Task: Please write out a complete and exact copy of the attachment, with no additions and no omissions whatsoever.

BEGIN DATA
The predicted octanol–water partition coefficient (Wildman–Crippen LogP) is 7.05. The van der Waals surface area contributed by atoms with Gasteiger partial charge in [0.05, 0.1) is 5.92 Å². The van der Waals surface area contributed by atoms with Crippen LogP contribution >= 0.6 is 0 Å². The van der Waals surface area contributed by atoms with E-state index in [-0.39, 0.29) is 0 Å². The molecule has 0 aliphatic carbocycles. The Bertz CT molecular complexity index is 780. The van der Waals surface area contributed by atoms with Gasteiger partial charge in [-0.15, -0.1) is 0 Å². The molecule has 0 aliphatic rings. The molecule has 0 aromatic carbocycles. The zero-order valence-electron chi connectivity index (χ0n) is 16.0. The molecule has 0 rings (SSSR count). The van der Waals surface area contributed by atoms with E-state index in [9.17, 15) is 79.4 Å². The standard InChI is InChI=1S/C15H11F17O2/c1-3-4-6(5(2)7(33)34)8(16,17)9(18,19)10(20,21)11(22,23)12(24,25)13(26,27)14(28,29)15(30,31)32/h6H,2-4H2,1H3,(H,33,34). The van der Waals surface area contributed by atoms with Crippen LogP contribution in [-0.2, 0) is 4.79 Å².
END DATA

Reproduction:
The predicted octanol–water partition coefficient (Wildman–Crippen LogP) is 7.05. The van der Waals surface area contributed by atoms with Gasteiger partial charge in [0.05, 0.1) is 5.92 Å². The van der Waals surface area contributed by atoms with Crippen LogP contribution >= 0.6 is 0 Å². The van der Waals surface area contributed by atoms with E-state index in [-0.39, 0.29) is 0 Å². The molecule has 0 aliphatic carbocycles. The Bertz CT molecular complexity index is 780. The van der Waals surface area contributed by atoms with Gasteiger partial charge in [-0.15, -0.1) is 0 Å². The molecule has 0 aliphatic rings. The molecule has 0 aromatic carbocycles. The zero-order valence-electron chi connectivity index (χ0n) is 16.0. The molecule has 0 rings (SSSR count). The van der Waals surface area contributed by atoms with E-state index in [9.17, 15) is 79.4 Å². The standard InChI is InChI=1S/C15H11F17O2/c1-3-4-6(5(2)7(33)34)8(16,17)9(18,19)10(20,21)11(22,23)12(24,25)13(26,27)14(28,29)15(30,31)32/h6H,2-4H2,1H3,(H,33,34). The van der Waals surface area contributed by atoms with Crippen LogP contribution in [-0.2, 0) is 4.79 Å².